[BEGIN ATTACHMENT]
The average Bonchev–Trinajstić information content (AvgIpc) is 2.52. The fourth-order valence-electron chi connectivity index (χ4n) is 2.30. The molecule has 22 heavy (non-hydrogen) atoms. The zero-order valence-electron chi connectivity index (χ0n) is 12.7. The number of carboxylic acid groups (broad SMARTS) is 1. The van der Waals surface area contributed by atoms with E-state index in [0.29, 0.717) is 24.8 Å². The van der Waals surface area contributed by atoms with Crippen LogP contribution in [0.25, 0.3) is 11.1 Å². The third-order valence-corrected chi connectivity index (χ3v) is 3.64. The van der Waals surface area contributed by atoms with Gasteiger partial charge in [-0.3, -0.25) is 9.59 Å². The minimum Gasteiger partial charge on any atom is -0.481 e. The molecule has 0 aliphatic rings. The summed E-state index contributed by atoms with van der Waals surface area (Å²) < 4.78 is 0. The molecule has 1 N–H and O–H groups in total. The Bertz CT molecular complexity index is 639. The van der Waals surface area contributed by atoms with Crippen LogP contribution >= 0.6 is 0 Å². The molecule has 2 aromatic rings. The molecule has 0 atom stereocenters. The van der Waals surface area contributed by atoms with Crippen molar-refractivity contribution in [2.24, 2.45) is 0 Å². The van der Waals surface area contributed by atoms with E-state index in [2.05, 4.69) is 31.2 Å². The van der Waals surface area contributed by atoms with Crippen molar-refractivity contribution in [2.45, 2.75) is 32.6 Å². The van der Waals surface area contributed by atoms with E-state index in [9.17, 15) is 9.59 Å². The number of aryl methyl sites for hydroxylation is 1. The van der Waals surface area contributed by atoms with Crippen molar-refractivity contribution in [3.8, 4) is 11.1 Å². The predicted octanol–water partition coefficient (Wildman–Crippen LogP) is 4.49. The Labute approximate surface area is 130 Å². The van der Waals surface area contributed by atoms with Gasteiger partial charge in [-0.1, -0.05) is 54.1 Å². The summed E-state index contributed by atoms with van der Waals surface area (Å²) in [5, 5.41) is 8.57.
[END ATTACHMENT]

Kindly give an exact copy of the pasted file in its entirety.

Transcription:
The average Bonchev–Trinajstić information content (AvgIpc) is 2.52. The fourth-order valence-electron chi connectivity index (χ4n) is 2.30. The molecule has 22 heavy (non-hydrogen) atoms. The zero-order valence-electron chi connectivity index (χ0n) is 12.7. The number of carboxylic acid groups (broad SMARTS) is 1. The van der Waals surface area contributed by atoms with E-state index in [0.29, 0.717) is 24.8 Å². The van der Waals surface area contributed by atoms with Crippen LogP contribution in [0.25, 0.3) is 11.1 Å². The third-order valence-corrected chi connectivity index (χ3v) is 3.64. The van der Waals surface area contributed by atoms with Gasteiger partial charge in [-0.3, -0.25) is 9.59 Å². The minimum Gasteiger partial charge on any atom is -0.481 e. The molecule has 0 aliphatic rings. The summed E-state index contributed by atoms with van der Waals surface area (Å²) < 4.78 is 0. The molecule has 1 N–H and O–H groups in total. The Bertz CT molecular complexity index is 639. The van der Waals surface area contributed by atoms with Crippen LogP contribution >= 0.6 is 0 Å². The molecule has 2 aromatic rings. The molecule has 0 atom stereocenters. The van der Waals surface area contributed by atoms with Crippen molar-refractivity contribution in [2.24, 2.45) is 0 Å². The van der Waals surface area contributed by atoms with E-state index in [2.05, 4.69) is 31.2 Å². The van der Waals surface area contributed by atoms with Crippen molar-refractivity contribution in [2.45, 2.75) is 32.6 Å². The van der Waals surface area contributed by atoms with E-state index in [9.17, 15) is 9.59 Å². The number of aryl methyl sites for hydroxylation is 1. The van der Waals surface area contributed by atoms with Crippen molar-refractivity contribution in [3.8, 4) is 11.1 Å². The predicted octanol–water partition coefficient (Wildman–Crippen LogP) is 4.49. The Labute approximate surface area is 130 Å². The van der Waals surface area contributed by atoms with Gasteiger partial charge in [-0.1, -0.05) is 54.1 Å². The summed E-state index contributed by atoms with van der Waals surface area (Å²) in [5, 5.41) is 8.57.